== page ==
The machiya we are renting is in a neighborhood called Kamibentencho, adjacent to the well known Gion district. Although tourists are drawn to this area, both Western and Japanese, it is not simply a tourist attraction filled with ryokan, hotels, restaurants, and rental units. It is also a neighborhood where Japanese people have lived for centuries and still do. The side streets are narrow single lanes where even some Japanese cars cannot go: last night a compact mini-van was unable to negotiate the T-intersection outside our door and had to back up the way it came.
Directly across the street from us, meaning about 10 feet from our front door, is a tiny restaurant with a beautiful entrance garden.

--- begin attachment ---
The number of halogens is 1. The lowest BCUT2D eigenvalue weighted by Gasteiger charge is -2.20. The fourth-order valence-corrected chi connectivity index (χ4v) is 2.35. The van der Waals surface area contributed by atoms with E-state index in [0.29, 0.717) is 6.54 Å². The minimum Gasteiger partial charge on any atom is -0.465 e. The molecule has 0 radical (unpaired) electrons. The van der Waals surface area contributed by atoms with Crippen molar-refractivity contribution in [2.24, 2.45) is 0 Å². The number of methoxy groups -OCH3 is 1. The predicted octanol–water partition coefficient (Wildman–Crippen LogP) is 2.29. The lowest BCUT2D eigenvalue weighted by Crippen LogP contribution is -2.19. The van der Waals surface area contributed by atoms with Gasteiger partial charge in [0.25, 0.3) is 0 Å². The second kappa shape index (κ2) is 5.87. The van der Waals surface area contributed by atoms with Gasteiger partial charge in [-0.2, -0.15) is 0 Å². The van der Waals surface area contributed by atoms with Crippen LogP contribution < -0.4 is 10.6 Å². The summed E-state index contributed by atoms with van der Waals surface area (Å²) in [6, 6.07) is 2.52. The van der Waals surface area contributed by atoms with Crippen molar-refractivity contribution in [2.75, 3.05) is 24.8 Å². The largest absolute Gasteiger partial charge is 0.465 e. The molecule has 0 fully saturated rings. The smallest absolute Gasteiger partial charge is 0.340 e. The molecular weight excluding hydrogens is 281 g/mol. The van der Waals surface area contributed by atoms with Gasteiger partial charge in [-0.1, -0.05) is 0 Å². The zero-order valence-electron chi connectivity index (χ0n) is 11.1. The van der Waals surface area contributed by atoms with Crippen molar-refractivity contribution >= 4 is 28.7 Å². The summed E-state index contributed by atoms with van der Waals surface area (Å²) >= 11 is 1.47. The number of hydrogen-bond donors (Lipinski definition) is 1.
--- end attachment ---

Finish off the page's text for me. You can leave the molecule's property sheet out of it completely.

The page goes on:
Some of the streets are bordered on either side by lovely walls, revealing nothing of what lies behind them.
In the nearby Yasaka-Kamimachi neighborhood, we were at first puzzled to see many Japanese, and a few Westerners, dressed in traditional Japanese clothing. And not just the women, but also some men. It was only when we began to notice the many kimono rental shops that we realized what was going on: they were tourists who paid to rent the clothes and photograph themselves on the traditional streets. Selfie-sticks abounded.
Here the photographers are trying to capture just the right image of the Hokanji temple in the late afternoon light.